Total construction work fell by 4.9 percent in Q3: Westpac's Andrew Hanlan

Total construction work fell by 4.9 percent in Q3: Westpac's Andrew Hanlan
Total construction work fell by 4.9 percent in Q3: Westpac's Andrew Hanlan

GUEST OBSERVER

Construction work is trending lower from historic highs, led lower by the mining investment downturn.

With the construction sector accounting for around 14 percent of the economy this is a material headwind.

Total construction work fell by 4.9 percent in Q3, exceeding expectations (Westpac f/c -1.5 percent and market median -1.6 percent).

Over the past year, construction activity is down by 11.1 percent.

The September quarter outcome will subtract in excess of 0.5ppts from quarterly GDP.

This outcome adds to evidence that the economy hit a soft spot in the middle of 2016, as suggested by soggy labour market conditions.

We expect the economy to emerge from this weakness, with conditions to improve in 2017, supported by recent RBA rate cuts and a spike in commodity prices.

Downside surprises were in housing and public works, both of which are likely to improve in coming quarters given the recent strength of approvals and commencements.

Housing approvals rebounded to hit record highs in 2016, supported by lower rates, and state governments are committing to additional infrastructure projects – particularly for transport.

The private non-residential building cycle has turned down, reflecting earlier weakness in approvals. The drop in activity in the quarter was sharper than anticipated, -12.9 percent vs f/c -1.4 percent.

More recently, non-residential building approvals have begun to lift from their lows, pointing to an emerging stabilisation and potential improvement in 2017.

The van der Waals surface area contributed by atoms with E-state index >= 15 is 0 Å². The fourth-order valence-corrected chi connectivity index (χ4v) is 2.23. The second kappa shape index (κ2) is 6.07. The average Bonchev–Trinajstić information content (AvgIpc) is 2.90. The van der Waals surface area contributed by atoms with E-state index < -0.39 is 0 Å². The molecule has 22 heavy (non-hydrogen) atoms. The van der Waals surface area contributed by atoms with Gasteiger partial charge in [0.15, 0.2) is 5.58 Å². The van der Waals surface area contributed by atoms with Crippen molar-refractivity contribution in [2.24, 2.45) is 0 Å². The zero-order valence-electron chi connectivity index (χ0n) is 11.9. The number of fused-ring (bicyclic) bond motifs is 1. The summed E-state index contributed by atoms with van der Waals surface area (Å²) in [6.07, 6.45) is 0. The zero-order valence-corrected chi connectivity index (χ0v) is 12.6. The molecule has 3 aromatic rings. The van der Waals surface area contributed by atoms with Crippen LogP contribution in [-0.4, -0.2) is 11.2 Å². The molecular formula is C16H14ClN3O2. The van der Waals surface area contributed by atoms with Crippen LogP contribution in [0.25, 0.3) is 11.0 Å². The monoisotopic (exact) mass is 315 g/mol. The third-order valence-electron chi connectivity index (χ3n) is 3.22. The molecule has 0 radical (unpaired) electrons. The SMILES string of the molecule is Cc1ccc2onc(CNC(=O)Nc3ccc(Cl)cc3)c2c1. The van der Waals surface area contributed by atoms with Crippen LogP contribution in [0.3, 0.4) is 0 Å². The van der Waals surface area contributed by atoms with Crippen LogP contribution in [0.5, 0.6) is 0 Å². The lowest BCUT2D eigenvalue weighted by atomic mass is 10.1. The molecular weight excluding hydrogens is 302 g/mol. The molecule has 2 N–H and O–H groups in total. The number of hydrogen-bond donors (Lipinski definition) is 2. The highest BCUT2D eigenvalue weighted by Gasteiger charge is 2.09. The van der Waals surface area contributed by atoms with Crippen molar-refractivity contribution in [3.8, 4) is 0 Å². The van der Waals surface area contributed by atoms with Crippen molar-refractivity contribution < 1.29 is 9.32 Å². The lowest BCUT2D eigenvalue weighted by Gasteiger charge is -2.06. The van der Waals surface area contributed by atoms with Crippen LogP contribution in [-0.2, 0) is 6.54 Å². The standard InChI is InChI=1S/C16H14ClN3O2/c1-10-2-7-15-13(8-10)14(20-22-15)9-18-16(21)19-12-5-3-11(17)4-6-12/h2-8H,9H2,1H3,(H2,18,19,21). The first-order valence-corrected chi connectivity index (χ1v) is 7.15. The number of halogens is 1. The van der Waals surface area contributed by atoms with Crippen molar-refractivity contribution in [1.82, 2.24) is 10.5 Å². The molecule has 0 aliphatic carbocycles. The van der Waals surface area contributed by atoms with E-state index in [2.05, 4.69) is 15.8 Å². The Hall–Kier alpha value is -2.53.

The decline in private infrastructure was largely as anticipated, -6.6 percent vs f/c -8 percent.

By state, construction work fell across the mainland in Q3 – including falls of 2.1 percent in NSW and 6.9% in Victoria.

Details

Total construction                –4.9 percent
Private construction            –6.0 percent
Public construction             –0.2 percent
 

Private - by segment

Infrastructure                        –6.6 percent
Dwelling, new                      –3.2 percent
Dwelling renovations          –0.7 percent
Non-res. building                 –12.9 percent
 

Public - by segment

Infrastructure                        +1.4 percent
Building                                 –5.5 percent

Andrew Hanlan is senior economist for Westpac and can be contacted here

Andrew Hanlan

Andrew Hanlan

Andrew has been with Westpac since 2002. After starting his career in the public sector, Andrew worked at the Commonwealth Treasury in Canberra, before enjoying a stint at Parliament House, where he worked as an adviser to the Finance Minister. His main focus is analysing the Australian macro economy.

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